Lisa Davies told the Leaders Council that it is time for government-backed business to be looked at in a new light. Meanwhile, Heathrow boss John Holland-Kaye has urged the government to rethink their current quarantine rules.
Leadership in Focus
Lisa Davies, managing director of Adtentus, is an expert in business growth, innovation and turnaround. Speaking exclusively to The Leaders Council of Great Britain and Northern Ireland, Davies called for a fresh approach from both business and the government.
Arguing that the government should create the platform for businesses like hers to speak to the business leaders who need help during this unprecedented period, Davies said, ‘It is the government's responsibility to create the platforms for these people to support as many organisations at one time. But this is very much about the ecosystem. We are, right now, in a non-compete moment. Our ability to genuinely collaborate, share ideas and execute new business models, services, products is the basis of the UK success.’
Davies also urged businesses to use this period as an opportunity for companies to think radically but sensibly about certain parts of their business:
‘Now is the time for some companies to sell parts of the business. To evaluate whether they are genuinely growing those divisions, brands or products to their fullest potential.
‘If the answer to that is 'no', then they should consider selling them to consortiums with careful combination of sector knowledge and innovation and let those consortiums grow those businesses so that they are able to float.
‘We’ve got a lot of water, but we need a lot more boats to make some noise.’
For Davies, people with experience should train, people with money should invest, and people with ideas, plans and strategies should be matched with supporters and investors. To that end, she suggests it may be the time to consider government backed and funded business in a new way.
She says: "I believe now is the time to consider government backed and government funded business in a new light, maybe even at a new level."
The Times leads this morning with a warning from the PM that a second wave in Europe has begun.
‘Let’s be absolutely clear about what’s happening in Europe,’ Boris Johnson said. ‘Among some of our European friends, I’m afraid you are starting to see in some places the signs of a second wave of the pandemic.
‘It’s vital that when people are coming back from abroad, if they are coming back from a place where I’m afraid there is another outbreak, they must go into quarantine. That’s why we have taken the action that we have and we will continue, throughout the summer, to take such action where it is necessary.’
As a result, travellers to Belgium, Luxembourg and Croatia may soon join Spain on the quarantine list.
Such quarantines are likely to be disastrous for the tourism sector, with The Telegraph reporting that the chief executive of Heathrow Airport has urged the government to allow passengers to be tested for Covid-19 on their arrival, which, if they tested negative, would prevent the need for them to quarantine.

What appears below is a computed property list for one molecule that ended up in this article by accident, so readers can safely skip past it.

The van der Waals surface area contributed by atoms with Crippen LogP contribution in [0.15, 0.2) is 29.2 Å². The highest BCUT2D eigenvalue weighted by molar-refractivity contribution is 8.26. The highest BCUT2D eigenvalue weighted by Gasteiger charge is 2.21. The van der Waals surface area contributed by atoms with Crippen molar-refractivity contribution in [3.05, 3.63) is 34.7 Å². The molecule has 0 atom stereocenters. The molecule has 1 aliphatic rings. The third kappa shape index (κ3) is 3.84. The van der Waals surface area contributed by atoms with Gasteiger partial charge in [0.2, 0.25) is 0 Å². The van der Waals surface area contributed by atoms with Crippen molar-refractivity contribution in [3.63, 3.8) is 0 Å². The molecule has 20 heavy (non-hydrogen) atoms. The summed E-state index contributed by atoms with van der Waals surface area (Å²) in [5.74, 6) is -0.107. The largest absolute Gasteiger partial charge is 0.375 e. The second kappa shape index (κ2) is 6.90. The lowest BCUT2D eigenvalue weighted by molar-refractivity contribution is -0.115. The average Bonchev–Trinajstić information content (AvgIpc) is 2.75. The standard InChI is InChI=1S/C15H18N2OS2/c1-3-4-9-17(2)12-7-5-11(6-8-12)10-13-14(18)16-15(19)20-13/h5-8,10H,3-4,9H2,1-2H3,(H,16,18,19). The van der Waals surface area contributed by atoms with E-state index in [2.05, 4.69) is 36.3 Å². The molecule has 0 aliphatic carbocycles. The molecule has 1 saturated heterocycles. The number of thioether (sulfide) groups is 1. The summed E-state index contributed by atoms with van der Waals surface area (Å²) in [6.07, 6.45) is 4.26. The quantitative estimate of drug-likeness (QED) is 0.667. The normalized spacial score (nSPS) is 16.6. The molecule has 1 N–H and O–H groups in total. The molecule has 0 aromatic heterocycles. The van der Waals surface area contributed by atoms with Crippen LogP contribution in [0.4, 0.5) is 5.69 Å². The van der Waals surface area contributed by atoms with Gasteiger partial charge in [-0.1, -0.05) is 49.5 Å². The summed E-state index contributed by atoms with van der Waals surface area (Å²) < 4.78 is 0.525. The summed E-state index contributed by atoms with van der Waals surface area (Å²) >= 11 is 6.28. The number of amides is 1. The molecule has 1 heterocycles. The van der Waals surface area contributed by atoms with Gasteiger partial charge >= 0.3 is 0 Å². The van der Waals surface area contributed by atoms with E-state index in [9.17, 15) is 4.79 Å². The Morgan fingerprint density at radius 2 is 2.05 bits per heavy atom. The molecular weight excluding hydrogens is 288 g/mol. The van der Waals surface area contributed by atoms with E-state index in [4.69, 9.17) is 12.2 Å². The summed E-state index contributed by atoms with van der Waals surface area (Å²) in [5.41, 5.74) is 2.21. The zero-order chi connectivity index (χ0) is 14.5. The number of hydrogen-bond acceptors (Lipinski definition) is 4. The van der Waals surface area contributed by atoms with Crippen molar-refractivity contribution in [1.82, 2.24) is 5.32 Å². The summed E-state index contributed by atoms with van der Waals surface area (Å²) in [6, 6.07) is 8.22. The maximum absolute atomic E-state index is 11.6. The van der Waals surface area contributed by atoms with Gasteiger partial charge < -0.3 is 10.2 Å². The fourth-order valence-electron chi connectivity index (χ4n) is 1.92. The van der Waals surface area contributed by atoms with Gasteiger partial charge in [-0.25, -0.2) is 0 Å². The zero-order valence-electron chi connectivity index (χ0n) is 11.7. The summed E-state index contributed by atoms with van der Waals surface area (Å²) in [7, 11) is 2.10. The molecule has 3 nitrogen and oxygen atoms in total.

John Holland-Kaye told the newspaper, ‘We need to find a way of getting ‘red countries’ opened up again. Testing is the only viable way of doing that in the absence of a vaccine. A lot of countries which are red-listed have millions of people who don’t have the disease and can’t travel. That’s holding back economic recovery.
‘I had been expecting it would take longer before the Government got to focus on testing as being the next approach to opening borders but now I think we can move fast.
‘There is a real urgency to do that. If we can get something up and running in two weeks’ time, then people travelling to Spain today could [go through the scheme] on the way back.’
Today’s Times leader, while praising the government for acting swiftly to impose a quarantine on travellers returning from Spain, has suggested that it is unnecessary for the quarantine to apply to the whole country:
‘As alarming as Spain’s surge is, the authorities there protest that the surge is predominantly in the country’s northeast. Some other popular destinations, including the Balearic islands, have rates lower than most of the UK. This is also true of the Canary Islands, 1,000 miles from the mainland and served by direct flights. A blanket rule has the virtue of simplicity, but makes little sense. A similar situation exists in neighbouring Portugal, where the Foreign Office advises against travel to the mainland, but quarantine applies equally to Madeira and the Azores.
‘Having become well practised at U-turns, the government should make one now over the islands. With adept communication, the public are perfectly capable of comprehending the difference between mainland Spain, where the risk is high in parts, and the Balearics and Canaries, where it is lower than in much of England.’
Leadership in History
On this day in 1905, US Secretary of War William Howard Taft was believed to have made a secret agreement with Japanese Prime Minister Katsura granting Japan free rein in Korea in return for non-interference with the US in the Philippines.
The agreement came to light in 1924, when scholar Tyler Dennet discovered the document and described it as ‘the text of perhaps the most remarkable “executive agreement” in the history of the foreign relations of the United States’.
However, subsequent historians have downplayed the significance, claiming that no official agreement was ever made and that both Taft and Katsura were simply restating well-known official policies of their respective governments. Taft later claimed that his agreement with Katsura was made in a private capacity and that, as the Secretary of War rather than Secretary of State, he was not an official representative of the US government.